Ablation and Lung Cancer
Ablation is a minimally invasive, nonsurgical technique that can be used to treat lung cancers using only a special needle, called a probe. The probe uses radiofrequency or microwave energy to burn the cancer to death. It is also called Percutaneous Ablation, Radiofrequency Ablation, RF Ablation and Microwave Ablation.
Cancer can start in the lung or spread (metastasize) to the lung. The most common types of cancer that start in the lung are Bronchogenic Carcinoma, Adenocarcinoma, Squamous Cell Carcinoma, Non-Small Cell Carcinoma and Small Cell Carcinoma. Many types of cancer commonly spread to the lung. In the right patient, ablation can be used to treat any of these types of cancer. Some common symptoms of lung cancer include a cough, coughing up blood, shortness of breath, chest pain, weight loss and low energy.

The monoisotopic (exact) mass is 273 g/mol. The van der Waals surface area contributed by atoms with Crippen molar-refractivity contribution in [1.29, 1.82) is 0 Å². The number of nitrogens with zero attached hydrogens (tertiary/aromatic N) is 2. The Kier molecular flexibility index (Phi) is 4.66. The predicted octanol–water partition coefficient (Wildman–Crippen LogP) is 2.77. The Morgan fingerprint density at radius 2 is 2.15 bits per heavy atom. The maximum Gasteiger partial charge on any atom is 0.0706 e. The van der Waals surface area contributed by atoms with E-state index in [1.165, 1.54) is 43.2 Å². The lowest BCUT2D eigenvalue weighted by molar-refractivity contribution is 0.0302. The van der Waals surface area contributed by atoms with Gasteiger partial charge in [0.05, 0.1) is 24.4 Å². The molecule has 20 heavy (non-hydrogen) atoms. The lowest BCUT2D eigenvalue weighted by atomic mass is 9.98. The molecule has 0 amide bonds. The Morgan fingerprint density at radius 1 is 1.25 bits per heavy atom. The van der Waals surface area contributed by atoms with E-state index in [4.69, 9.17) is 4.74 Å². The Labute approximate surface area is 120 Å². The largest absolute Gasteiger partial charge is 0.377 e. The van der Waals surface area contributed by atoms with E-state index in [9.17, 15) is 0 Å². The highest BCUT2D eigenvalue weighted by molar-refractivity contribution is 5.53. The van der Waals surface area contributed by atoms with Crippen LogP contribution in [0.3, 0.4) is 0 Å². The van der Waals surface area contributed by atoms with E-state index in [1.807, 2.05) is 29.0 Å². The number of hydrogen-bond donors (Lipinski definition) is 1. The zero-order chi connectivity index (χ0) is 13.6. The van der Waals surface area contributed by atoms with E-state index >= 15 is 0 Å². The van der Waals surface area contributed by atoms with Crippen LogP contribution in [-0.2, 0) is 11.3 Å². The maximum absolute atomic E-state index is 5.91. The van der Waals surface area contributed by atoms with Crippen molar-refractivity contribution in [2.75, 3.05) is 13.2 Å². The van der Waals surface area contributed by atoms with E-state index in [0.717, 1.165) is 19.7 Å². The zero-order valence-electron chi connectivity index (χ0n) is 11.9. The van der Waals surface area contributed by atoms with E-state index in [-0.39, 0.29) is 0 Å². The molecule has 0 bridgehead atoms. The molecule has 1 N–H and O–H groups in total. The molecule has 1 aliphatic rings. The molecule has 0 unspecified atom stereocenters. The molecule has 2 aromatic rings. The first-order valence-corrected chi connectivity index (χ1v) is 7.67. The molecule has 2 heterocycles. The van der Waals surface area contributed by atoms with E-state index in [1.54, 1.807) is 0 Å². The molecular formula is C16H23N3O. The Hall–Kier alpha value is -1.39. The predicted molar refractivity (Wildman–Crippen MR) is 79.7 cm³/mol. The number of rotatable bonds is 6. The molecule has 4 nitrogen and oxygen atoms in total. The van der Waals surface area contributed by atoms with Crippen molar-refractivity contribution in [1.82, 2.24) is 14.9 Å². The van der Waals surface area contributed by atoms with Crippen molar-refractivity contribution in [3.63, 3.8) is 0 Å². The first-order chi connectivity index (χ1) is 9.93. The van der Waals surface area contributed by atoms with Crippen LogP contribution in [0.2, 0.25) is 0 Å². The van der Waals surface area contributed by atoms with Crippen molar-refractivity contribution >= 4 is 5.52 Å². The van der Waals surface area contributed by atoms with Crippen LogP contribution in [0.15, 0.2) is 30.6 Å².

Treatment with Ablation
Ablation uses extreme heat to burn tumors to death. An interventional radiologist inserts a special needle, called a probe, through the skin into the tumor using a CT scan for guidance. The probe then releases radiofrequency or microwave energy into the tumor, heating it. This kills the tumor while sparing normal lung cells. No surgery or cutting is necessary.
What to Expect
First, you will meet with an interventional radiologist who specializes in ablation to determine whether lung cancer ablation is right for you. You may have testing to see how well your lungs work. If you haven’t already, you may have a CT or PET/CT scan.
On the day of your treatment, you will come to the Aspirus Wausau Hospital. You will speak again with your interventional radiologist before your procedure. The procedure takes about 1 hour. After the procedure, you will usually be observed in the hospital overnight, although some patients can go home the same day.
Schedule a consult with an interventional radiologist to discuss lung cancer and ablation.